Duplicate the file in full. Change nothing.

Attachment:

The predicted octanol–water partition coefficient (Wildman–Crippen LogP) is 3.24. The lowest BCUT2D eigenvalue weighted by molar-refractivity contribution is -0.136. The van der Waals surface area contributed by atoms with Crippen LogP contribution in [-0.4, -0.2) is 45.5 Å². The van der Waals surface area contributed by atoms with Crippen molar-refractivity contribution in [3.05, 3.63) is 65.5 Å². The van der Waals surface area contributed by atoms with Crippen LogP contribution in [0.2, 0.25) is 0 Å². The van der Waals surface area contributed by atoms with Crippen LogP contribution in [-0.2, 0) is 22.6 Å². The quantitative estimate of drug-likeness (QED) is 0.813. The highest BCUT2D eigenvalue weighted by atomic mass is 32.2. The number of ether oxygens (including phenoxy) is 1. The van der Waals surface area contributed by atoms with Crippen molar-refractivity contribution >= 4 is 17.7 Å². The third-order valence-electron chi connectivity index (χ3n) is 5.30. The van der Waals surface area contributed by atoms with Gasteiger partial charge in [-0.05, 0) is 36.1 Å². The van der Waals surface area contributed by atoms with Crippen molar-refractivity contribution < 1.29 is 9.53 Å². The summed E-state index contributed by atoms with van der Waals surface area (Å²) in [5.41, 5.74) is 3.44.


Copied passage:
The predicted octanol–water partition coefficient (Wildman–Crippen LogP) is 3.24. The lowest BCUT2D eigenvalue weighted by molar-refractivity contribution is -0.136. The van der Waals surface area contributed by atoms with Crippen LogP contribution in [-0.4, -0.2) is 45.5 Å². The van der Waals surface area contributed by atoms with Crippen molar-refractivity contribution in [3.05, 3.63) is 65.5 Å². The van der Waals surface area contributed by atoms with Crippen LogP contribution in [0.2, 0.25) is 0 Å². The van der Waals surface area contributed by atoms with Crippen LogP contribution in [-0.2, 0) is 22.6 Å². The quantitative estimate of drug-likeness (QED) is 0.813. The highest BCUT2D eigenvalue weighted by atomic mass is 32.2. The number of ether oxygens (including phenoxy) is 1. The van der Waals surface area contributed by atoms with Crippen molar-refractivity contribution >= 4 is 17.7 Å². The third-order valence-electron chi connectivity index (χ3n) is 5.30. The van der Waals surface area contributed by atoms with Gasteiger partial charge in [-0.05, 0) is 36.1 Å². The van der Waals surface area contributed by atoms with Crippen molar-refractivity contribution < 1.29 is 9.53 Å². The summed E-state index contributed by atoms with van der Waals surface area (Å²) in [5.41, 5.74) is 3.44.